While shopping for favorable interest rates and exploring various programs and grants can help you buy a house, one of the best ways to make sure your payments are affordable is to save for a larger down payment. Higher down payments result in lower monthly payments and potentially lower interest rates – allowing you to save even more. If you know you want to buy a house in the next few years, take steps not to set a budget and save.  

  • Invest in a high-yield savings account. These accounts can help you grow your savings and get the most out of your budgeting efforts. Look into a HYSA with around a 4% interest rate in your area.
  • Set goals to put money aside. Even if you can only set aside $100 each month, you can grow your savings over a few years. Create a fund that is untouchable and meant for a down payment. 
  • Eliminate unnecessary spending. Cut back on eating out, subscription services, and any luxuries for a year or two. Any savings can go toward your down payment. 
  • Look for opportunities to increase your income. This could range from taking on a side hustle to applying to higher-paying jobs. It will also lower your debt-to-income ratio.

There are dozens of ways to save money if you know where to look. A lot of small choices can add up and make your home purchase more affordable.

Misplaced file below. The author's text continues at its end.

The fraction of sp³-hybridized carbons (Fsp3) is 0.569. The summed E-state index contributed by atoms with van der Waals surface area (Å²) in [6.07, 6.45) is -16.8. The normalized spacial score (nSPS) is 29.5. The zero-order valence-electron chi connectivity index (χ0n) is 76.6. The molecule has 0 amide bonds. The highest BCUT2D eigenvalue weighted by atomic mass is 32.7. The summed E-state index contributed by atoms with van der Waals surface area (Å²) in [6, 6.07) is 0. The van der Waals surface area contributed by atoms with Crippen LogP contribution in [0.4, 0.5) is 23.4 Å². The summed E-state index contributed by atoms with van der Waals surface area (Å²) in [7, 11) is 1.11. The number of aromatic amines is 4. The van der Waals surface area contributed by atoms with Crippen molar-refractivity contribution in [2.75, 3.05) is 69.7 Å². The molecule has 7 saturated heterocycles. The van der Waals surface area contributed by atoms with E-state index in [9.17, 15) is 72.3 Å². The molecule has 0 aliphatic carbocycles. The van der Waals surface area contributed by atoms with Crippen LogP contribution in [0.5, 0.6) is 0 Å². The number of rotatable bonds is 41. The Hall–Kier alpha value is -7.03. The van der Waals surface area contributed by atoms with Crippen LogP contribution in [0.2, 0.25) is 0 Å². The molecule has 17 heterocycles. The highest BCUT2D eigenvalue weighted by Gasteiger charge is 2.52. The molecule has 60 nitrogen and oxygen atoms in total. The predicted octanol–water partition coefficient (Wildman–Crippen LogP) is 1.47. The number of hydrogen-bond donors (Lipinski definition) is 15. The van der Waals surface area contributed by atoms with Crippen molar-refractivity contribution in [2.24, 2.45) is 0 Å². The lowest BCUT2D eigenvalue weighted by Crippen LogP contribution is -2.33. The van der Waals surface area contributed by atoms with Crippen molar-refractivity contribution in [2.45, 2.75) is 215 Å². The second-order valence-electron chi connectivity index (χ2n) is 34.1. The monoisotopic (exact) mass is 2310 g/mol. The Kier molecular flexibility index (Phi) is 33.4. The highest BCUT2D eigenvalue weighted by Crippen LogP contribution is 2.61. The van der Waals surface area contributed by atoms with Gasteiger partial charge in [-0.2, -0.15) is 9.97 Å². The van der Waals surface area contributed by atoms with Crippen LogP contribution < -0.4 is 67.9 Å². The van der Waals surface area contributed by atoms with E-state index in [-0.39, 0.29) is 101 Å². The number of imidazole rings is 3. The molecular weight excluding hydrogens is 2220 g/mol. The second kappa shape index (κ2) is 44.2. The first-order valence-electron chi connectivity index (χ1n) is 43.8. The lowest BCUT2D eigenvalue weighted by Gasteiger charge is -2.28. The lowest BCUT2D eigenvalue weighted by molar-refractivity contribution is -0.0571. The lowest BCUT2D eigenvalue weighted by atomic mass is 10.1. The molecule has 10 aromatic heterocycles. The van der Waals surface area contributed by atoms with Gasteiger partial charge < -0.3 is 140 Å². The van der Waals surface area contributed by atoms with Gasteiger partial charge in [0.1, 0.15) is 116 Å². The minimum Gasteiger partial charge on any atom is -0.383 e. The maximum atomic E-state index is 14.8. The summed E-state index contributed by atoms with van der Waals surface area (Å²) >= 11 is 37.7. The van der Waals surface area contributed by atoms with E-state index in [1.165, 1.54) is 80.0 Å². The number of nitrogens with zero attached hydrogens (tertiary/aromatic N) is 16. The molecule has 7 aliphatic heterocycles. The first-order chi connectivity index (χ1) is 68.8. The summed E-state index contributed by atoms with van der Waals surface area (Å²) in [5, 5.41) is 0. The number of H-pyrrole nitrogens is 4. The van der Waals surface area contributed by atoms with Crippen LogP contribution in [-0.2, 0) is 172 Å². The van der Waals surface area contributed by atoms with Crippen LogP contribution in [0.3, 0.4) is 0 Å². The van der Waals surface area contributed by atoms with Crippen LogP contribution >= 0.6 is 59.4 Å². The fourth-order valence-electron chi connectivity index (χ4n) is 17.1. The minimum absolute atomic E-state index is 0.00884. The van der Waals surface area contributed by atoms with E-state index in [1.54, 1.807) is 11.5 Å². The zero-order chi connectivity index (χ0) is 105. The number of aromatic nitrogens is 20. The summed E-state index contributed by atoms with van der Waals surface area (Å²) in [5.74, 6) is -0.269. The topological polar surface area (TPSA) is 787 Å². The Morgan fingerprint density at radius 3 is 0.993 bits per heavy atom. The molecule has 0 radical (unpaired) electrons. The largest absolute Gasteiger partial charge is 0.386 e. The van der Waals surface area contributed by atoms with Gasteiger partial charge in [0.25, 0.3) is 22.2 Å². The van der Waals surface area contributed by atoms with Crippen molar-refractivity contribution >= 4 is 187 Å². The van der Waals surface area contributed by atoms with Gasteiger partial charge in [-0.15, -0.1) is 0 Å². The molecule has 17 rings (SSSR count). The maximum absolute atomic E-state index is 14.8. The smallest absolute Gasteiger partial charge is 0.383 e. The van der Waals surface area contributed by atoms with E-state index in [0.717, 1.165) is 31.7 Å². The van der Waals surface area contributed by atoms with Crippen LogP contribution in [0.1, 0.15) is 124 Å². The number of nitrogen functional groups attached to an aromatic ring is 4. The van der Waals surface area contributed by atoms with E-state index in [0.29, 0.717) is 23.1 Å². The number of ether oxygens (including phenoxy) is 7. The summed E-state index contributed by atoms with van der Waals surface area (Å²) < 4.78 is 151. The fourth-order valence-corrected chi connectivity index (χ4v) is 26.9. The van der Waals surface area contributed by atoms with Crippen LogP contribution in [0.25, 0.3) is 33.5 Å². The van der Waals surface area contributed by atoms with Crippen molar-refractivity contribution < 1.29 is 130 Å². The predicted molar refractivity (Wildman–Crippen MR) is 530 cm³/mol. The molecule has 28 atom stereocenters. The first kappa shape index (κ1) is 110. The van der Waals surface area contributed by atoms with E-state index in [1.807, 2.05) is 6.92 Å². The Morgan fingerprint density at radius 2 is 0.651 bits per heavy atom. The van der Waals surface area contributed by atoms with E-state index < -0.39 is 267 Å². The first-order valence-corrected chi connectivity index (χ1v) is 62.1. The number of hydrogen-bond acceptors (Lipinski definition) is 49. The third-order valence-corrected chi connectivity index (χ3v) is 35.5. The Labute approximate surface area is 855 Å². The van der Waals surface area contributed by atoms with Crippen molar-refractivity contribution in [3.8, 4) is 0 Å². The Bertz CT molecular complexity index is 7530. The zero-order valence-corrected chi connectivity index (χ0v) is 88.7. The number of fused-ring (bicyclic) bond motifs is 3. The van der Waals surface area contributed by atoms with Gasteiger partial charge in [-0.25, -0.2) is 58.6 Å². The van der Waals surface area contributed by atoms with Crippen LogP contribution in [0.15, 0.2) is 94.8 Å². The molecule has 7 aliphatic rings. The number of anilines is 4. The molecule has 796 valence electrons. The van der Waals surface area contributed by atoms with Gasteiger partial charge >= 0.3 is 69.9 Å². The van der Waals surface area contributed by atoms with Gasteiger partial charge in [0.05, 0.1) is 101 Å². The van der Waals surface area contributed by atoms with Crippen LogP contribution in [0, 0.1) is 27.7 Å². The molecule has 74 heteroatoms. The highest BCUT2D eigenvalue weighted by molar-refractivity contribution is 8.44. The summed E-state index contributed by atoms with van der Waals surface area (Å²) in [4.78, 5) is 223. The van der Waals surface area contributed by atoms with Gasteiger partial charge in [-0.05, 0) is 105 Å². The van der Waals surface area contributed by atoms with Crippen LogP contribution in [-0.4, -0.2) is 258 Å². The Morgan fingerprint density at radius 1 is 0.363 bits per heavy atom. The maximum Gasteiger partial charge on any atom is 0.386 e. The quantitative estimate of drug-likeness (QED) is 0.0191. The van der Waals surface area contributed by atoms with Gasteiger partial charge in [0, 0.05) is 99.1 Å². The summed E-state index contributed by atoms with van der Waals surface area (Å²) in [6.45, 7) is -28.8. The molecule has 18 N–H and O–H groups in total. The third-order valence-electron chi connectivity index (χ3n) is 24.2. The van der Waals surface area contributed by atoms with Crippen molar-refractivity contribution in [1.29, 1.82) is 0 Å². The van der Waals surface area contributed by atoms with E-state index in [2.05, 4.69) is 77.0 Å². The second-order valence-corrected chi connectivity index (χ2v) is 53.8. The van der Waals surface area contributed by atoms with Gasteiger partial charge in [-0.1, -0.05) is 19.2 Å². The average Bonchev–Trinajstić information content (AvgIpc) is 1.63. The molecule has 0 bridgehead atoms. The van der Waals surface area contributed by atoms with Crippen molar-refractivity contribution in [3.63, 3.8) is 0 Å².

Find a Trusted Real Estate Agent

Buying a house isn’t as simple as touring properties and finding your ideal neighborhood. There are a lot of financial choices involved, from the size of your down payment to the mortgage insurance that comes with your loan. Fortunately, you don’t need to be an expert in real estate to navigate the entire process. This is where your real estate agent comes in. 

A quality Realtor will help you find homes in good condition that are also near your desired area. They will respect your budget and help you understand the mortgage process. Experienced Realtors will go over everything from credit scores and closing costs with you so you feel comfortable moving forward. 

To find an agent, try our FastExpert. You can learn about different Realtors and find ones that specialize in helping low-income borrowers. You can also find Realtors who understand how overwhelming it can be to buy a house for the first time.

Your Realtor is meant to be your support system throughout the buying process. Find an agent you can trust.

Buying a House With Low Income is Possible

You can live your homeownership dreams even if you don’t have a large down payment or even a high credit score. There are plenty of loan program options for low-income borrowers. Learn what mortgages you qualify for and see if there are grants and services that can help. With the right tools, you can own a home. 

Start by looking for Realtors on FastExpert. The right agent can help you discover options that streamline the purchase process.

Amanda Dodge

Amanda Dodge is a real estate writer and expert. She has worked in the field for more than eight years. She spends her time writing and researching trends in real estate, finance, and business. She graduated with a bachelor's degree in Communications from Florida State University.